My first baby was an Advent baby. Born just a few days after the Church calendar turned over in late November, she arrived in the thick of Christ’s own birth season. As such, her birthday (and mine too, in a sense) now serves as a preface to all of my Advent meditations, forever changing the way I come into Christmas each year. It invites me to remember the vivid physicality of her birth — its pure wonder and raw intensity — and to ponder the Christmas story in light of it. Particularly the role of Mary, who was singly invited and appointed to aid in bringing deliverance to mankind through her own very natural delivery.  

Where was the mystery I’d felt as a child, the anticipation and excitement? The flicker of hope in the candlelight of our Christmas Eve vigil? In the midst of stockpiling my childhood traditions of Christmas joy and imposing them on the life of my new immediate family, I seemed to have signed up for more than my spirit could handle. 

And then Peter began collecting little things.

It’s not only that God shines out from orange slices and bookshelves. It’s that with grace, these things make love and goodness. These things—caring for these things, building and cleaning and keeping these things—make a place for the heart to rest and be cared for.

I am contemplative and introverted. I am tactile and love to make things. These are all catalysts for articulating my individuality. I am also an alcoholic, a drug addict, an egomaniac with an inferiority complex and an emotional lightning rod. These things do not supply my identity either, though they are as much a part of me as the traits I cherish. And I am equally grateful for them because the helplessness they triggered ushered me further into dependence on God and finding my place on the path, one step at a time.

Young children naturally explore who they are and what their world is by spending their time wondering and discovering the world through the joy of play. I learned about friendship, nature, and my small town Ohio world in my hours of play with my friend Kim, and those memories have inspired me to give my own children time and opportunity to imagine and wonder without my interference. The mystery and magic of the benefits of play must be experienced as a child, and if a little water and mud are mixed into the process, then it’s even better. 

Like committing crummy jokes to memory, remembering is intentional, the discovery of great gain in contentment. Where the debris of spilled baggage reaches its angle of repose, the place where physical objects come to rest along an incline (to borrow from Wallace Stegner), there is rest from the near-constant onslaught of shame, of striving to be enough, to make ourselves worthy, to, in effect, make gods of ourselves. And maybe not being enough is a healthy place to be, a place where God is good and is enough, all the time.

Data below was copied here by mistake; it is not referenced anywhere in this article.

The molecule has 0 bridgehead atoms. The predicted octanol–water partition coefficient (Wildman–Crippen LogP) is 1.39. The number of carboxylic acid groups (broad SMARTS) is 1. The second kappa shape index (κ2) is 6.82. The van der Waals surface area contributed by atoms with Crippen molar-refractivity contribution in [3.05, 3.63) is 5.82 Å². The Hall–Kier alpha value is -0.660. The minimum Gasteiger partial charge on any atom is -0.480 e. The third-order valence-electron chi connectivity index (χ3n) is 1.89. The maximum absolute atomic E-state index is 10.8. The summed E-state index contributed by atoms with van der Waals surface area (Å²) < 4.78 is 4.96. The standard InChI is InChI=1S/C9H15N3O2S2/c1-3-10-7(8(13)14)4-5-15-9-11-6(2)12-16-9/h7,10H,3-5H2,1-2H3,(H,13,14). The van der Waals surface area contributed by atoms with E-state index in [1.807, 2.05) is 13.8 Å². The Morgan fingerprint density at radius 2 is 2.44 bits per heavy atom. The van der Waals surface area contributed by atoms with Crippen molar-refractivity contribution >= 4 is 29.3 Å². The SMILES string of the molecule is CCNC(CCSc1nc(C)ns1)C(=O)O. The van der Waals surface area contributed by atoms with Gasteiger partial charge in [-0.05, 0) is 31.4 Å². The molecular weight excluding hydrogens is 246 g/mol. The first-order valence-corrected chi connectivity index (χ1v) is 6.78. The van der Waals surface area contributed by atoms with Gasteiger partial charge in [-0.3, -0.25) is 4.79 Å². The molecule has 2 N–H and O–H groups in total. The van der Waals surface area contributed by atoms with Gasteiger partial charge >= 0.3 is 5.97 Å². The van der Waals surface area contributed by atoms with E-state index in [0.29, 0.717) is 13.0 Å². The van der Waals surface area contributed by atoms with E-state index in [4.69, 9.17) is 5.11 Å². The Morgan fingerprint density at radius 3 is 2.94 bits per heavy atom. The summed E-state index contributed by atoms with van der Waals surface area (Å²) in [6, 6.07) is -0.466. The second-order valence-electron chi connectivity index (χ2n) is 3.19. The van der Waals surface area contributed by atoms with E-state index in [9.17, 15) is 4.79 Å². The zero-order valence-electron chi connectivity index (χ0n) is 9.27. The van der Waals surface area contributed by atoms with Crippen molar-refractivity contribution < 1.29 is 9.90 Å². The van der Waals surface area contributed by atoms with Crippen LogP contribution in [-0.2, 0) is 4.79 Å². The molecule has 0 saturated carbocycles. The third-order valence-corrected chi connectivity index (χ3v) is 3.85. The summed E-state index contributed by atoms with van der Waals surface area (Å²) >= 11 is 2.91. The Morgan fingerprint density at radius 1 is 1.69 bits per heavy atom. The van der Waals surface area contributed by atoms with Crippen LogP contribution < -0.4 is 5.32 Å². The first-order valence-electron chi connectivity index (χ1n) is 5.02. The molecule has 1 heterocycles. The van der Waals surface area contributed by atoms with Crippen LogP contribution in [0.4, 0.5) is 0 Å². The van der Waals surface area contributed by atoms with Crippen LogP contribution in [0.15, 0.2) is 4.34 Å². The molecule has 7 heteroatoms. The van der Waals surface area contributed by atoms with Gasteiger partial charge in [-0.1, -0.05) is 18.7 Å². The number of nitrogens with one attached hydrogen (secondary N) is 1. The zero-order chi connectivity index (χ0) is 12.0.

I think fiction writers do have something I lack. They must have the capacity to close their eyes, at least a little bit, to the world outside their window. With eyes half open they are free to imagine. Free to conjure whole worlds and lives. They are magicians as much as artists, and I am the grateful recipient of their magic.

But I cannot close my eyes. Not even a little bit. I write nonfiction because so many memories are tapping at my window, there is no room left in my mind for any invention. I am wholly preoccupied observing and studying that which is already there. 

Fidelity is not a cheap word, and it is not an easy word. Its hunger to consume every morsel of life grudgingly offered it — to yield abundance in return — is insatiable. There is no doubt that fidelity includes our sexual habits and behavior, but at the same time it becomes lost if we confine it only to sexual behavior. Fidelity invites us to better understand our relationship to everyone and everything, to enjoy the blessings of rootedness instead of enduring disorientation, and ultimately allows us a better perch for seeing and engaging reality.

One cold and sleepless night I was suddenly overtaken by a thought that gave me such a panic that I immediately got up, wrapped myself in a quilt, and went to the kitchen to make myself a cup of tea. What if this was it? What if my mother never came back to us? What if all the stories I had heard my entire life went with her?

I know that I can never conquer the yoga mountain. I can never do enough to have ever arrived. I can’t fix all the problems and have an incredible, pain-free life. And at the end of my days, no one will tally all the items I crossed off of my to-do list and say, Look at all she accomplished. Because none of that is truly important.